Honda Integra Type-R DC2 – review, history, prices and specs
The first Honda to wear the Type-R badge, the Integra, was an instant hit with keen drivers and today is still lauded as one of the best front-wheel drive cars ever made
Every so often a car comes along that’s truly groundbreaking. One that years after its debut is still revered as a brilliant piece of engineering, one that has stood the test of time so well that it wins plaudits for the way it drove, even against more modern machinery. One such car is Honda’s Integra Type R (DC2), a car that back in 2006 we proclaimed was the best front-wheel drive performance car ever.
Such a proclamation is bound to spark lively debate and while you might agree/disagree with the Integra’s abilities there’s no getting away from what a great package it was. Even if you don’t see it as being the pinnacle of the front-drive breed you have to admire what Honda achieved with the first Type R to hit these shores.
We knew that Honda was capable of making sublime sporting machinery – witness the NSX – but its mainstream offerings, in the UK at least, were nothing if not a little bland in the mid-1990s. But that all changed when the Integra Type-R came along. Driven like a normal car it failed to excite, but get that VTEC four-pot up towards the top of its rev range and the Jekyll to Hyde transformation was complete with the sort of power to bring the chassis alive.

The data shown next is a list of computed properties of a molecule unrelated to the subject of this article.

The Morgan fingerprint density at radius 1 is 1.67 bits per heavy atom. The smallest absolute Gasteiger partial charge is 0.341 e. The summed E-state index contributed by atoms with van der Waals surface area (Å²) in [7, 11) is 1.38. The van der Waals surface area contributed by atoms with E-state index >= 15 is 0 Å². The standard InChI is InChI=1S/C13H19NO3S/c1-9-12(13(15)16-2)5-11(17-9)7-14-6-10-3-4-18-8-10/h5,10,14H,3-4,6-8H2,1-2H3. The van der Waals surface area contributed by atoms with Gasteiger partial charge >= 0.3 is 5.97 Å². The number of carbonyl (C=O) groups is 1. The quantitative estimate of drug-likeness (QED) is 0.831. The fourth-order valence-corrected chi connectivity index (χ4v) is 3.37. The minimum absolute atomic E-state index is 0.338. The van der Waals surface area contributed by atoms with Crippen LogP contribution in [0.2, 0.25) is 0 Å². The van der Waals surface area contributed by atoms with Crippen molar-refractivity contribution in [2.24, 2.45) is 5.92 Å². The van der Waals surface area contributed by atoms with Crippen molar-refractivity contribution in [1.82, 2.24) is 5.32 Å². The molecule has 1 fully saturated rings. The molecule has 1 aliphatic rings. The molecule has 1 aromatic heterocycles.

The Integra Type-R inspired a generation of quick Hondas with red R badges but even considering how good the latest generation of machines are it’s hard to argue against the poise and delicacy of the original. You’ll need to be quick though if you want to experience the original Integra Type-R – prices are on the rise and the British climate hasn’t been kind to them. Our advice? Find a good one and cherish it before it’s too late.
Honda Integra Type-R DC2 in detail
The Integra started life back in 1985 as both a hatchback and a saloon but by the time the first model arrived on these shores in 1997 the Integra was actually into its third generation. Until the arrival of the Type-R the hottest version had been the GS-R with 170bhp – a pretty impressive output from an atmospheric 1.8-litre.
There was more to come from the 1.8 ’four though with Honda’s skilled technicians releasing a further 17bhp for the Type-R. Its finely honed engine was treated to revised inlet valves, lighter conrods, a larger throttle body and molybdenum-coated pistons along with a bigger bore exhaust. The engine was assembled by hand which limited output to just 25 cars a day (with the UK receiving an official allocation of just 500 cars) and was ported and polished as it was lovingly put together.